4. of miracles
c. (Piel)
1. to cut down
2. to cut out

2. to be fat
a. (Hiphil) to make yourselves fat

Blessings,
Mikromarius



posted on Apr, 23 2003 @ 10:45 PM
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A very good point, Mikro-M: Bara in its range of forms is associated with the Divinity.
The rather odd words "Qal" etc. should not be disconcerting, cyber-chums.
When we learn French, Spanish, Italian, German: we are used to adding "endings" to a stem - habl-o; habl-as; habl-a etc. In the Semitic languages the various changes are made within the verb itself: consonants are "re-connected" with differing vowels and occasionally doubled -usually to make a verb's meaning more intense e.g. Arabic "kasara" to break "kassara"- to smash up.
The various patterns are arranged in grammars according to certain largely hypothetical patterns of consonants and vowels (such as Qal). Hebrew tenses don't correspond very well to English ones; but the Qal is a perfect tense meaning - essentially "did".
The other terms are similar patters which can indicate "cause to happen"; a passive or an intensive.
The standard work on all this is the Theological Wordbook of the Old Testament edited by R. Laird Harris, Gleason L. Archer, Jr., and Bruce K. Waltke.
It is somewhat academic but very clear.



posted on Apr, 24 2003 @ 01:19 AM
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Originally posted by Estragon
...The various patterns are arranged in grammars according to certain largely hypothetical patterns of consonants and vowels (such as Qal). Hebrew tenses don't correspond very well to English ones; but the Qal is a perfect tense meaning - essentially "did"...


Qal. Doesn't that control the acusative? It's been a while since I had German in school, but I still remember my durch, für, gegen, ohne, um, wieder  . What do you call "kasus" in English (acusative, genitive etc.)?

Blessings,
Mikromarius



posted on Apr, 24 2003 @ 04:34 AM
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Good Lord, Mikro-M. What's left of Estragon's grey matter is creaking away here (bis, durch, für, gegen, ohne, um, wider, entlang: I remember chanting them at the Academy for Little Estragons)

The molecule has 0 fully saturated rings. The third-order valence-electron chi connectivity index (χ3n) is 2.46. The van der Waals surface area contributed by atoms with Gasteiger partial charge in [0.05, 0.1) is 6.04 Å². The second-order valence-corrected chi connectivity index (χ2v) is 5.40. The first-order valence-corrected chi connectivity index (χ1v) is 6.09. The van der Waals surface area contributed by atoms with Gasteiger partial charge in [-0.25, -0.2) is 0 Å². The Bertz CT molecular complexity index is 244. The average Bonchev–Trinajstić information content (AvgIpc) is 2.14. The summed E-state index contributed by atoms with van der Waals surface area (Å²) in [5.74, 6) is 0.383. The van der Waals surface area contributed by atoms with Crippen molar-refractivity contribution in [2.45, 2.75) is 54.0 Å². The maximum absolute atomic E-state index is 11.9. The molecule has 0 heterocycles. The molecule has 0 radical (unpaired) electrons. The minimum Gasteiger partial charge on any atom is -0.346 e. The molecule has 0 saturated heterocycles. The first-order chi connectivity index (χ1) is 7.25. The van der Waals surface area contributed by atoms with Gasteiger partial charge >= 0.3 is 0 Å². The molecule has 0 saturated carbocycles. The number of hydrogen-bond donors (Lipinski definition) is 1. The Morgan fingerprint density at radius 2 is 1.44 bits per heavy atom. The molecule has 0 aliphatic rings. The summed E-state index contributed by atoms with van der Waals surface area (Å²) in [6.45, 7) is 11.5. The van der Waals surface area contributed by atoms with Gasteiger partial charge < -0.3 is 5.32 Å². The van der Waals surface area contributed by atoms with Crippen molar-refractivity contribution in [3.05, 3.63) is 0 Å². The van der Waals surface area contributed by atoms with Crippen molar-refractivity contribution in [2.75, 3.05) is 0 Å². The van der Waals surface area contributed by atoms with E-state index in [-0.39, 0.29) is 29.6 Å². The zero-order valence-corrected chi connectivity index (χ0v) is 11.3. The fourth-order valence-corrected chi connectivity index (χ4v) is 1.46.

Indeed a Qal form can take an accusative (the cases don't map easily onto Indo-European ones, rather as the tenses don't) but as a "definite direct object": the Ancient Hebrew is close enough.



posted on Apr, 24 2003 @ 05:54 AM
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Wow, was n`t expecting this level of response to a poor old heathens questions. I expect it may continue but cheers to Mikromarius and Estragon particulary.

My original slightly insensitive question went something like this

"Is this just a question of rabid faith over hard evidence or is there something I`m missing"

I see the arguements are somewhat complex and involved. However, we are asked by the bible to accept the word of God, the problem is the Bible is not the word of God but the word of man. And when man meets a problem with his faith, like the advancement of the understanding of the early earth, he accordingly shifts his faith to accomadate. This in the past would have led to the editing and changing of the bible books.

Whilst I do not consider the idea of creationism "to be the most laughable I have yet across" I have been more convinced watching the thread progress that there is nothing more to it than faith and I have missed nothing. The hard evidence of the fossil record does it for me, perhaps I would be more sympathetic to the bible if I did not see the hand of man in it so much.

"The bone genes are variables in the DNA, but they show that we all have one rational creator, not one common animal ancestor. "

This is a funny assertion because it really does nothing of the kind. These happen as a result of evolution.

"Using the methods and figures evolutionists use we're not only alone in the universe, but we never existed. The chance for life to emerge without being created is so small it is not just improbable, but totally absurd."